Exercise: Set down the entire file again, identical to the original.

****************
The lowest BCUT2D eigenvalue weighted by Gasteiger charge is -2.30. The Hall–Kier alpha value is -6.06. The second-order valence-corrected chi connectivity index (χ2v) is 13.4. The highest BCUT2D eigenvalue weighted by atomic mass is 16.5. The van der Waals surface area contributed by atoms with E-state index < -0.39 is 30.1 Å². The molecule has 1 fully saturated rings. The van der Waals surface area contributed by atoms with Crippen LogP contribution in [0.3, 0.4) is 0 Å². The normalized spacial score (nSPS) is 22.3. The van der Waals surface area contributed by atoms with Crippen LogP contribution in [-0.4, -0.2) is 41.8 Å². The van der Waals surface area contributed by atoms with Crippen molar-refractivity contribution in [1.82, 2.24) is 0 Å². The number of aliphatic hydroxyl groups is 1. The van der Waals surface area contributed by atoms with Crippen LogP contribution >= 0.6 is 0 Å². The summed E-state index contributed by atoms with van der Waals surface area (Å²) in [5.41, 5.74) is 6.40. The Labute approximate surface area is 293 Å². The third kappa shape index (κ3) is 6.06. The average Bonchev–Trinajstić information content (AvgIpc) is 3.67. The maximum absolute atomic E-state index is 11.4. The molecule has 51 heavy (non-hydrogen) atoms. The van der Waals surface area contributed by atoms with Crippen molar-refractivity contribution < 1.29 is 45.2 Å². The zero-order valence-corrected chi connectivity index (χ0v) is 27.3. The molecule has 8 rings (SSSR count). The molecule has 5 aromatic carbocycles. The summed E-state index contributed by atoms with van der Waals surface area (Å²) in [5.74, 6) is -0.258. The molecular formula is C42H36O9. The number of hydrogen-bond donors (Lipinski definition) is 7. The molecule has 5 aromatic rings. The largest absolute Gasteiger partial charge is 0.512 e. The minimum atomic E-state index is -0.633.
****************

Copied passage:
The lowest BCUT2D eigenvalue weighted by Gasteiger charge is -2.30. The Hall–Kier alpha value is -6.06. The second-order valence-corrected chi connectivity index (χ2v) is 13.4. The highest BCUT2D eigenvalue weighted by atomic mass is 16.5. The van der Waals surface area contributed by atoms with E-state index < -0.39 is 30.1 Å². The molecule has 1 fully saturated rings. The van der Waals surface area contributed by atoms with Crippen LogP contribution in [0.3, 0.4) is 0 Å². The normalized spacial score (nSPS) is 22.3. The van der Waals surface area contributed by atoms with Crippen LogP contribution in [-0.4, -0.2) is 41.8 Å². The van der Waals surface area contributed by atoms with Crippen molar-refractivity contribution in [1.82, 2.24) is 0 Å². The number of aliphatic hydroxyl groups is 1. The van der Waals surface area contributed by atoms with Crippen LogP contribution >= 0.6 is 0 Å². The summed E-state index contributed by atoms with van der Waals surface area (Å²) in [5.41, 5.74) is 6.40. The Labute approximate surface area is 293 Å². The third kappa shape index (κ3) is 6.06. The average Bonchev–Trinajstić information content (AvgIpc) is 3.67. The maximum absolute atomic E-state index is 11.4. The molecule has 51 heavy (non-hydrogen) atoms. The van der Waals surface area contributed by atoms with Crippen molar-refractivity contribution < 1.29 is 45.2 Å². The zero-order valence-corrected chi connectivity index (χ0v) is 27.3. The molecule has 8 rings (SSSR count). The molecule has 5 aromatic carbocycles. The summed E-state index contributed by atoms with van der Waals surface area (Å²) in [5.74, 6) is -0.258. The molecular formula is C42H36O9. The number of hydrogen-bond donors (Lipinski definition) is 7. The molecule has 5 aromatic rings. The largest absolute Gasteiger partial charge is 0.512 e. The minimum atomic E-state index is -0.633.